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This article is about the zeros of a function, which should not be confused with the value at zero.
ƒ(x)=cosx on the interval [-2π,2π], with roots indicated in red

In mathematics, a root (or a zero) of a real-, complex- or generally vector-valued function ƒ is a member x of the domain of ƒ such that ƒ(x) vanishes at x, that is,

x \text{ such that } f(x) = 0\,.

In other words, a "root" of a function ƒ is a value for x that produces a result of zero ("0"). For example, consider the function ƒ defined by the formula

f(x)=x^2-6x+9 \,.

ƒ has a root at 3 because f(3) = 32 − 6(3) + 9 = 0.

If the function is mapping from real numbers to real numbers, its zeros are the points where its graph meets the x-axis. An alternative name for the root in this context is the x-intercept.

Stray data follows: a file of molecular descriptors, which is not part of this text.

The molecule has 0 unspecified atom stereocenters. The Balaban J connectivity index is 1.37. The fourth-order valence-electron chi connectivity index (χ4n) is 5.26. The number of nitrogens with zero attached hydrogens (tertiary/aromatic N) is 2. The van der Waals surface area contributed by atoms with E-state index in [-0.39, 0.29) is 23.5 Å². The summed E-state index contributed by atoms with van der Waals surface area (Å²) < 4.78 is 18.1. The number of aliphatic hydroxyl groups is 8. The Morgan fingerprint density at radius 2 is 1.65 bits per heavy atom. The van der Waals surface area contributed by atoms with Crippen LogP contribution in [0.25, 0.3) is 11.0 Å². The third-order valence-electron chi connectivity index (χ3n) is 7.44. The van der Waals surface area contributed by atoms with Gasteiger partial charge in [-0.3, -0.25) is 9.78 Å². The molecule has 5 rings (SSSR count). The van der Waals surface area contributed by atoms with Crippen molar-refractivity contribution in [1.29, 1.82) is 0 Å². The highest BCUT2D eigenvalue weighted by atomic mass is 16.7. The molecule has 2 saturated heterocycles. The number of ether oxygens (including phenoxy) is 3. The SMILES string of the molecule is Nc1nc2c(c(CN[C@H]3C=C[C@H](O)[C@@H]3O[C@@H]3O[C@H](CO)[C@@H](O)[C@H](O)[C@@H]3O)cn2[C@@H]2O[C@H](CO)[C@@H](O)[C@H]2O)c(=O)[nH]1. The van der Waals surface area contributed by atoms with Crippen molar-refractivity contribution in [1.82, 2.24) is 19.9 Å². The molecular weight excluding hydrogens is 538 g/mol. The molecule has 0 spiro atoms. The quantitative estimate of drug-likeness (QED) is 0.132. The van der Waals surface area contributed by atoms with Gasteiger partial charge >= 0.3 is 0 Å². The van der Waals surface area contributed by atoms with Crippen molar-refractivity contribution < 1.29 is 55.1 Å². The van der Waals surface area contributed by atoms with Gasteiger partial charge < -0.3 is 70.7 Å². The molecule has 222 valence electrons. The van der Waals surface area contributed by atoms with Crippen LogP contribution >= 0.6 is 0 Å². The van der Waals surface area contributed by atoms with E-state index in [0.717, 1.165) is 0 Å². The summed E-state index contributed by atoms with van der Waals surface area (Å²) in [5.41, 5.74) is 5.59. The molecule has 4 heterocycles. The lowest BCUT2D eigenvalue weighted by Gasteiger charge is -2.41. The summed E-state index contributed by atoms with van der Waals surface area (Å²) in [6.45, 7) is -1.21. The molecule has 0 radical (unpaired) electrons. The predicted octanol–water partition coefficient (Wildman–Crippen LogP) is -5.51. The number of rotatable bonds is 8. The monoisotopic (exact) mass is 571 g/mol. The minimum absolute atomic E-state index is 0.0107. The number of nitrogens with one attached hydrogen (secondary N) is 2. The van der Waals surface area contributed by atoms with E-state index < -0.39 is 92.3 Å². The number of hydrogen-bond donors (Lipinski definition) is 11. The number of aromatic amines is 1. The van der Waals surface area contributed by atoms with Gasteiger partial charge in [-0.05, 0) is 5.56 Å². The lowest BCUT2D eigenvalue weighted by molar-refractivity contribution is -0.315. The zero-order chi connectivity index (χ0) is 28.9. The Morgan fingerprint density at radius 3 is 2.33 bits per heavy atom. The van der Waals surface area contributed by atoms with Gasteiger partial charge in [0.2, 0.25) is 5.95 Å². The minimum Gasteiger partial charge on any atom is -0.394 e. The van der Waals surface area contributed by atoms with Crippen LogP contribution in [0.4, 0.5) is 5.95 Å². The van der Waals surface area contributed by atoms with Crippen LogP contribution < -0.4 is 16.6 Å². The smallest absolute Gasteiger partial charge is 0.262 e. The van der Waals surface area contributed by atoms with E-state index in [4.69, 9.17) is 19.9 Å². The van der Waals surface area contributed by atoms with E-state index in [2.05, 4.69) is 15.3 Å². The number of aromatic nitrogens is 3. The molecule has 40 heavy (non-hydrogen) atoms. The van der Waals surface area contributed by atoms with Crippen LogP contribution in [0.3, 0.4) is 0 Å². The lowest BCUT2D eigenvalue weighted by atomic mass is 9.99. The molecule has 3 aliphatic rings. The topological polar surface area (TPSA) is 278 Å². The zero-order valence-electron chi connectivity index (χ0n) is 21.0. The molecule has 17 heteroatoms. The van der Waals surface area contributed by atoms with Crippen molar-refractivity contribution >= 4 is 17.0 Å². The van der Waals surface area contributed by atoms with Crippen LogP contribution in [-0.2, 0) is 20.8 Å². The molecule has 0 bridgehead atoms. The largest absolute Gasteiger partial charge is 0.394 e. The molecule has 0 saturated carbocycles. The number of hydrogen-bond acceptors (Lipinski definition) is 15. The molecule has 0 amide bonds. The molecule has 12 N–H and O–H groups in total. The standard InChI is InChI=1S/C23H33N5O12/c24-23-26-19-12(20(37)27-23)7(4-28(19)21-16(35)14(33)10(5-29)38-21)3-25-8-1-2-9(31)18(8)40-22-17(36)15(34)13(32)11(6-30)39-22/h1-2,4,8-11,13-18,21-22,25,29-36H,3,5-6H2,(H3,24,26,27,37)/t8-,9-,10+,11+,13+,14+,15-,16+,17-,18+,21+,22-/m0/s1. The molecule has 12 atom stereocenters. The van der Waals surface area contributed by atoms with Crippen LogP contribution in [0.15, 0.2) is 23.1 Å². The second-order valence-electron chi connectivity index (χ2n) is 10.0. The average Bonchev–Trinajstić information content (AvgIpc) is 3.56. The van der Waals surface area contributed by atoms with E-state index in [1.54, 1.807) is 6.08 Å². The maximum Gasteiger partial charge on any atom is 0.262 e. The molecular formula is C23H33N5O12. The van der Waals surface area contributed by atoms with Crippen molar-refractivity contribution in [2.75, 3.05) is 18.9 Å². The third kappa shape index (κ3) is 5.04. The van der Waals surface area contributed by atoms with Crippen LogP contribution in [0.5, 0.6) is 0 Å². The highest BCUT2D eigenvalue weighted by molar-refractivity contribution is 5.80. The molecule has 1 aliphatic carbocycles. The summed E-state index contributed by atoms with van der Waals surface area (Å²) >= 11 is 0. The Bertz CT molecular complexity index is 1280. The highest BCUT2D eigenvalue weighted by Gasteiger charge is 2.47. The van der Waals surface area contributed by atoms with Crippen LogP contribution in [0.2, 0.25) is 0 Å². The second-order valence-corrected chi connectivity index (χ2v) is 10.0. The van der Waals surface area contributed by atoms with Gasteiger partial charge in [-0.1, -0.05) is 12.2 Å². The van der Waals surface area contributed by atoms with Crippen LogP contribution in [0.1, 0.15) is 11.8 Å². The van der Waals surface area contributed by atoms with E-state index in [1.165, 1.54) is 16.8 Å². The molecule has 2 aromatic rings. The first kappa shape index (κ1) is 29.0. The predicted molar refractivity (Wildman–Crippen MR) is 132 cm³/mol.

Finding roots of certain functions, especially polynomials, frequently necessitates the use of specialised techniques (for example, Newton's method). The concept of complex numbers was developed to handle the roots of quadratic or cubic equations with negative discriminants (that is, those leading to expressions involving the square root of negative numbers).

All real polynomials of odd degree have a real number as a root. Many real polynomials of even degree do not have a real root, but the fundamental theorem of algebra states that every polynomial of degree n has n complex roots, counted with their multiplicities. The non-real roots of polynomials with real coefficients come in conjugate pairs. Vieta's formulas relate the coefficients of a polynomial to sums and products of its roots.

One of the most important unsolved problems in mathematics concerns the location of the roots of the Riemann zeta function.

See also


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